What does it take to be a millionaire? – On the Money with Jarryd Neves

Jarryd Neves
On the Money. Budding stock market investor Jarryd Neves, of BizNews, sends out an invitation to everyone who wants to ask questions about share investing – but is too embarrassed to ask. Write to [email protected] And tune in for his regular Monday column: On the Money

We’ve all dreamed of winning the lottery. It’s a fun pastime, wondering what you’d do with all that money. One minute you’re a pauper and the next, rubbing shoulders with princes. As lovely as it is – fantasising about which colour Bentley you would like – your chances of winning the lottery is one in 14 million.

While the lottery has the ability to make you an instant millionaire, the chances are pretty slim. So what else can you do if you want to eat your cereal with a diamond-encrusted spoon?

The reality of becoming a millionaire is far from the expectation. It’s very hard work. Constant sacrifice and dedication that could see you sacrificing your wants – and some needs – to obtain millionaire status.

Unless you’re already earning bucketloads of cash, a monthly salary won’t make you a millionaire. However, saving and investing what you do earn can put you on the right track. Staying out of debt is important, too. Servicing credit card bills is taking you in the wrong direction.

Saving and avoiding debt may not be good enough. It’s also keeping your cost of living down to a minimum. One millionaire I spoke to (let’s call him Samuel) says he still lives like he did when he was a student. With a substantial net worth, he gets around on a bicycle – or a Toyota Yaris, should he need to travel longer distances.

“It takes a lot of dedication. If you really want to become a millionaire, you have to be patient, work hard, and remain focused. Being distracted by material things will only set you back, even after you’ve made your first million,” he said.

Samuel* earned a decent salary from his day job, but it wasn’t enough to keep him on track with his goals. At the age of 26, he worked two jobs, investing everything he earned from his second occupation in the service industry. “Don’t let pride get in the way of your goals. Many people see service industry jobs as beneath them. Work is work. I invested my earnings and only quit to further my studies.”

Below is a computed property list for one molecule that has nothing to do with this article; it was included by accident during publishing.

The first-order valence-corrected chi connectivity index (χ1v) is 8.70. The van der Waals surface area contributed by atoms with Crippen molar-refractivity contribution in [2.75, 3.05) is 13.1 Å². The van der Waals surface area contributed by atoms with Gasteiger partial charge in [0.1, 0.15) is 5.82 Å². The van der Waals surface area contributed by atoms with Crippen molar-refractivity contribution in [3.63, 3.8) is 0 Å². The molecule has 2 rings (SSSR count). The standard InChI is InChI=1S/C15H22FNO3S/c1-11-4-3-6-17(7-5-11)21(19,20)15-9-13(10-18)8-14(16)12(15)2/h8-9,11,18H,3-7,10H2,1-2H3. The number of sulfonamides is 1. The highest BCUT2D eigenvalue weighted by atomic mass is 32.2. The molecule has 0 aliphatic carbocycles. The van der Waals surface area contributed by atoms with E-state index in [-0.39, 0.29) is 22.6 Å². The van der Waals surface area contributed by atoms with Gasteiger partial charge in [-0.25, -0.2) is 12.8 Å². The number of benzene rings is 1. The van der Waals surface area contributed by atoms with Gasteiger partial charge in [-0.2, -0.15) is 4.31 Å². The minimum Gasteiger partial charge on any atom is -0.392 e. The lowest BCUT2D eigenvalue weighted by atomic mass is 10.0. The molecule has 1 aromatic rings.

If working a second job isn’t for you, consider a ‘side hustle’ – a personal project or side business that can make you money after hours.

Many millionaires (and billionaires) are exceptionally frugal. Warren Buffett famously lives in the same house he bought in 1958 and reportedly purchases a $3 breakfast from McDonalds. This lifestyle, despite his net worth of $95 billion, is how he and the other clever money stay rich.

Samuel would seem to agree. “You have to get used to not spending money or splurging. Yes, it’s nice to dine at restaurants and wear fancy clothing. At the end of the day, it won’t get you anywhere. That’s not to say you shouldn’t enjoy your money, either. Life is short and to be enjoyed. But there’s a fine line.”

Most young people envision a millionaire ‘lifestyle’ as a champagne-soaked festival of decadence and glamour. While there are those lucky few who do, in fact, live like that, most millionaires got to where they are through frugality and clever investing. “Yes, a Bentley is lovely. But I fail to see how it will make me money,” added Samuel.